Kelly McKinnon

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PhD Candidate, Life Sciences

Kelly McKinnon is a PhD candidate in the Driskill Graduate Program, who is funded by a NIH Carcinogenesis T32 training grant, and will soon graduate with a degree in Life Sciences. Kelly came to the Woodruff lab in 2014 and joined a multi-disciplinary team of researchers working together to develop a female reproductive tract that functions outside of the body. This microfluidic system, named EVATAR, has an ovary, fallopian tube, uterus, cervix, and liver, and a 28-day hormone cycle, and will be useful for drug and toxicology studies, as well as disease models. In addition to this, Kelly has developed a 3D tissue-engineered human cervix model that responds to cycling hormones produced by the ovary. She hopes to use these systems to understand how hormonal instructions from the ovary regulate the cervix during homeostasis, as well as in infection and disease, and to identify new hormone-regulated pathways. These studies will provide insight into how these mechanisms are altered in response to differing levels of hormones, such as during pregnancy, menopause, and hormonal contraceptive use, and will have the potential to significantly impact women's health.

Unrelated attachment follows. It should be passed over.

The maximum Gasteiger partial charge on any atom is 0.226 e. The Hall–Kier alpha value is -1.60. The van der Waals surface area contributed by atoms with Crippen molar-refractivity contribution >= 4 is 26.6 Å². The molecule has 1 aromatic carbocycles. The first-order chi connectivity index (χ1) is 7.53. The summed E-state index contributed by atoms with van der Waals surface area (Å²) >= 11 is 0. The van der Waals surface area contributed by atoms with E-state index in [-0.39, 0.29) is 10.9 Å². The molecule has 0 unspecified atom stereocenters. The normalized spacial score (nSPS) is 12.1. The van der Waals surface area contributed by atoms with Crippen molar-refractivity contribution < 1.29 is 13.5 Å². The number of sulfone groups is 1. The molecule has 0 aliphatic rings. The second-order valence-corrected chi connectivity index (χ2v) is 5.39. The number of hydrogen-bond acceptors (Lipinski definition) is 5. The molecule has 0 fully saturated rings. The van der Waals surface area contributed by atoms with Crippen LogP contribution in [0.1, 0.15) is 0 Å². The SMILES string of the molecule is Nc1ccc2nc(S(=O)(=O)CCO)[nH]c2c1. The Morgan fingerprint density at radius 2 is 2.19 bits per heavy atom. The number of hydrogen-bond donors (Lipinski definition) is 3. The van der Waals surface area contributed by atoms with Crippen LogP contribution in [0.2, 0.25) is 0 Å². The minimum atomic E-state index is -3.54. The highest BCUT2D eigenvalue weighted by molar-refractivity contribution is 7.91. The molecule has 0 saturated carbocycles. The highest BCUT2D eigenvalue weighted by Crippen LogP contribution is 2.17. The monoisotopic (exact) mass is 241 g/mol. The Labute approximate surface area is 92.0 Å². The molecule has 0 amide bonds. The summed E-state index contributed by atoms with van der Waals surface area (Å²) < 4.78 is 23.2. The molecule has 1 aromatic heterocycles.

Kelly's passion for improving women's health extends beyond the lab - She has won awards for her research, as well as her community outreach, education and mentorship. Kelly believes in order to improve women's health and women's health research, we have to redefine what it means to be an independent researcher, and a woman in science, and she aims to lead the way for her generation.
Follow Kelly on twitter @kellyemckinnon or on her website:


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